(China Economic Net) – “Let’s set free and protect falcons together with Pakistani brothers,” China Biodiversity Conservation and Green Development Foundation (CBCGDF) called on Chinese volunteers to save animals in Pakistan.
The animals to be released back to the wild consist of 74 falcons and one Chlamydotis undulata. They were rescued in a multinational anti-poaching operation led by the International Association for Falconry and Conservation of Birds of Prey (IAF) in October 2020.
Later, they have been quarantined by the Pakistani Customs and relevant government departments. After being treated by British experts on prey birds, they are taking rehabilitation training and preparing for running wild.
They will be released to the wild in three or four batches from the end of January to February 2021.
Now, all the 75 birds are in good condition and have been mounted a chip for monitoring their health status, according to Liu Ying, the IAF representative to China.
For wild animals’ relief, bringing them back to life is just a beginning, while the wild-release and follow-up are also essential parts of the rescue. The tracking information of falcons will be of great significance for people to know their living habits, migration route, breed, and habitats environment.
The tracking devices used for these birds are based on China’s BeiDou Navigation Satellite System, with one-meter accuracy of positioning and real-time data transmission capacity, said Lu Wen, head of Dali Eagle Craftsman Raptor Conservation Center, a member of IAF.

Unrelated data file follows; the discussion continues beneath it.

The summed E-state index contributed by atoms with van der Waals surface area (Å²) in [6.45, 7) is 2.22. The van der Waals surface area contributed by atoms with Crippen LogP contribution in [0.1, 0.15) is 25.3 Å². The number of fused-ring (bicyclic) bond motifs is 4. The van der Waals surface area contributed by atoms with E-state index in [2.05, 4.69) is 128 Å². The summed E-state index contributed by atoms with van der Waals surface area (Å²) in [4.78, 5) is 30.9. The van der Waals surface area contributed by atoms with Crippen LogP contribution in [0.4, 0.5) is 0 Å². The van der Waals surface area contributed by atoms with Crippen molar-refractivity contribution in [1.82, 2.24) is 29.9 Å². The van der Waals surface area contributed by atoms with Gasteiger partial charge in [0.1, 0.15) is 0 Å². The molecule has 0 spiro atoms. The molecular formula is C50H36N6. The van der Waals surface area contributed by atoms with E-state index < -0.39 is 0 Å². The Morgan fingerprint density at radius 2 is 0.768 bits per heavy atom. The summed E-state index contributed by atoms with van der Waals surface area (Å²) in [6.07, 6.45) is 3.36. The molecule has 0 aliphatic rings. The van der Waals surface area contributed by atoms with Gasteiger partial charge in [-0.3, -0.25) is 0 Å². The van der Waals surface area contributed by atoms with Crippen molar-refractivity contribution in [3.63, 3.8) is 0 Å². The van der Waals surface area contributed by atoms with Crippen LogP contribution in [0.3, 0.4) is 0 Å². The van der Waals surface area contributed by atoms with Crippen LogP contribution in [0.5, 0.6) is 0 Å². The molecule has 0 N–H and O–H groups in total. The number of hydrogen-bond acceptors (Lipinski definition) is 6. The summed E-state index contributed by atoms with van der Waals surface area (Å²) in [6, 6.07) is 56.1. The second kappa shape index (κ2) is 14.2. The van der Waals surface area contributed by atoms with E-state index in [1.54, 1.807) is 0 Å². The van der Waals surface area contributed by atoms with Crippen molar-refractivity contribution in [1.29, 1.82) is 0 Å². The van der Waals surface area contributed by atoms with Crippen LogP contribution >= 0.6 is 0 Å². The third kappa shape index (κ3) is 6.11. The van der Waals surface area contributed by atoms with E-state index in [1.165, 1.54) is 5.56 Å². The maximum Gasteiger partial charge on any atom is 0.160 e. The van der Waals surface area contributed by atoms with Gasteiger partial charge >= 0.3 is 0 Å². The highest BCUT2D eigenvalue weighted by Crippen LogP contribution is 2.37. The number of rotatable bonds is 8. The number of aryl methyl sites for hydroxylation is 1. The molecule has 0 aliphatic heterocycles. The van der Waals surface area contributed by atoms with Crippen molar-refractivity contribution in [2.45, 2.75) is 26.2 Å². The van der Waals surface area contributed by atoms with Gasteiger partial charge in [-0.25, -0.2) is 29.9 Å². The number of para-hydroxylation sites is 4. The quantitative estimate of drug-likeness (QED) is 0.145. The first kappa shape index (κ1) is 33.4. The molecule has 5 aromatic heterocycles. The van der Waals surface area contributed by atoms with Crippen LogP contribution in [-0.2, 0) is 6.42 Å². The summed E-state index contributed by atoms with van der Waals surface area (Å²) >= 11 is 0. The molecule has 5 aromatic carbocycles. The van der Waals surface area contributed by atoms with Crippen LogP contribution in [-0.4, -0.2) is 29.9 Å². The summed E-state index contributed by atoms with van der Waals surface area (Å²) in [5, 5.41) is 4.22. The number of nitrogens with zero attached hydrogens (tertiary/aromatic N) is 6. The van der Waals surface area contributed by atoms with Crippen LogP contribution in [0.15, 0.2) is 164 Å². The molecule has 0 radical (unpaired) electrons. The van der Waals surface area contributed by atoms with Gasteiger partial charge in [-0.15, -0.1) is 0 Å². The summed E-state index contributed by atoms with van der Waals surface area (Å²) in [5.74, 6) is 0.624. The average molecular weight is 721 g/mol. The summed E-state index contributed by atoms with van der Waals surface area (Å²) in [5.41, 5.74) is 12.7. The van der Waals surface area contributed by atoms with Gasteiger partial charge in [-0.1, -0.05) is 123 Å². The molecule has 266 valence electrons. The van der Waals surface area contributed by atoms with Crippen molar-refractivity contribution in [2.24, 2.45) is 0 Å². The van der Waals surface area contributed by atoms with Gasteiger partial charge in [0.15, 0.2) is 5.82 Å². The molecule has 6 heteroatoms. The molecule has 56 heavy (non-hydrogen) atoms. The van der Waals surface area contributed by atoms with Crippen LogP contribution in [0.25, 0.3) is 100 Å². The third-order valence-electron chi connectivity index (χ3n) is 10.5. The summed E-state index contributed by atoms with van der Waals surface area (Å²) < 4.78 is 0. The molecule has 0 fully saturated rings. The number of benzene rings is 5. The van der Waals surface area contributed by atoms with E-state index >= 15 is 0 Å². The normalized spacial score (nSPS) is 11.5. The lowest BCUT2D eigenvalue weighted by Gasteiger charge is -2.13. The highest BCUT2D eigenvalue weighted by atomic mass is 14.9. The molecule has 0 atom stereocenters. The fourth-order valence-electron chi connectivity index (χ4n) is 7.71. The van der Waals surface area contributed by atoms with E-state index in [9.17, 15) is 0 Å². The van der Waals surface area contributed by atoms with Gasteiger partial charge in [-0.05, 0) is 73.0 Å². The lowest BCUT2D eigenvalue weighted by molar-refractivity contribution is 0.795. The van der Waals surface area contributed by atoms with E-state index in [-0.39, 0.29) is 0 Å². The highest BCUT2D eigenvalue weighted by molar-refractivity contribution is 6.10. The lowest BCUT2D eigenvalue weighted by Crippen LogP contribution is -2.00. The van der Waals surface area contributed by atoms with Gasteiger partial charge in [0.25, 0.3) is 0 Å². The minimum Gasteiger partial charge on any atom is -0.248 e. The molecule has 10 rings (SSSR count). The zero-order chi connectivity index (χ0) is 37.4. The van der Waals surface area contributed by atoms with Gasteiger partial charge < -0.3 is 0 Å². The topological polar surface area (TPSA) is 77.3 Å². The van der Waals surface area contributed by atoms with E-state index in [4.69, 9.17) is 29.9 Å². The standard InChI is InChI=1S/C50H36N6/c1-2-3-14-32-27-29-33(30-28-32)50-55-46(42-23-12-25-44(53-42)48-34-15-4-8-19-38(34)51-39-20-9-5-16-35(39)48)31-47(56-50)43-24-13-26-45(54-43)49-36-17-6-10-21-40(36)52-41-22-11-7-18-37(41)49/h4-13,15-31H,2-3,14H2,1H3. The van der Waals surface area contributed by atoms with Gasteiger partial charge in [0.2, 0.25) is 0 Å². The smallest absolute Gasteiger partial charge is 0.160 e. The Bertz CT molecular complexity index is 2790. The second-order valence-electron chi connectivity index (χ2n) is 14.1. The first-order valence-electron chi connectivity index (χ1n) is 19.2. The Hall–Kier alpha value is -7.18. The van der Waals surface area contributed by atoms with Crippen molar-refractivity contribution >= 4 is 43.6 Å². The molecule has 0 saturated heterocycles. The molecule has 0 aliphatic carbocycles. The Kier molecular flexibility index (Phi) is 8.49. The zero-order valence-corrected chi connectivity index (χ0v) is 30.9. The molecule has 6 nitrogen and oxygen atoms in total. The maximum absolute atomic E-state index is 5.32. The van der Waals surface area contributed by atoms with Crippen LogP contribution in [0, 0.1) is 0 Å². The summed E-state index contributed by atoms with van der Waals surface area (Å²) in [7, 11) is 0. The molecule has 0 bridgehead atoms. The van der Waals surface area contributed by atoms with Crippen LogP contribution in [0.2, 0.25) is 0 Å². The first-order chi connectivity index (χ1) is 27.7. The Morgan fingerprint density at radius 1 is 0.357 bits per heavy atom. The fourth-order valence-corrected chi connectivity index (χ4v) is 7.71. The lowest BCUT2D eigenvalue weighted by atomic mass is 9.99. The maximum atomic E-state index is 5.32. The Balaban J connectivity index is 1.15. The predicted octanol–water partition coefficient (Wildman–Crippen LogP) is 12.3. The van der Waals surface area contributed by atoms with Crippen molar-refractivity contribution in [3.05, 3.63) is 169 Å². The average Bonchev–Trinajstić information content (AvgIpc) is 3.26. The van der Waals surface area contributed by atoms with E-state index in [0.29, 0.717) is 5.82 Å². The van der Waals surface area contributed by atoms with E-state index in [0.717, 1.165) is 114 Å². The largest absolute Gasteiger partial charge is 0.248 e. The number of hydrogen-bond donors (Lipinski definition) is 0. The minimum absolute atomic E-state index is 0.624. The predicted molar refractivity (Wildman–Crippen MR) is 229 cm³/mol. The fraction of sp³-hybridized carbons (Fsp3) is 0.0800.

Lu also shared experience of mounting a transmitter for falcons without harming them and tips of releasing birds of prey wearing devices.
Lu said 24 falcons and the bustard are ready for wild-release, which are the first batch to be set free.
To better record the falcons’ track and conduct scientific research, CBCGDF decided to recruit two volunteers to assist the wild-release in Pakistan.
“As one of the major bird conservation centers in China, we can offer great supports for the relief of birds of prey,” said Zhou Jinfeng, Secretary-General of CBCGDF.
Besides recruiting volunteers to ensure the correct mounting of tracking devices and covering the expenses related to the rescue operation, CBCGDF also draws the Institute of Zoology, Chinese Academy of Sciences (CAS), Beijing Genomics Institute (BGI Group), experts on birds to join in the rescue and carry out research to better protect animals.
CBCGDF will try to use the state-of-the-art BeiDou Navigation Satellite System to facilitate the international anti-poaching efforts.
Zhou told CEN, “We want to establish a long-term mechanism for the rescue of birds of prey between China and Pakistan.”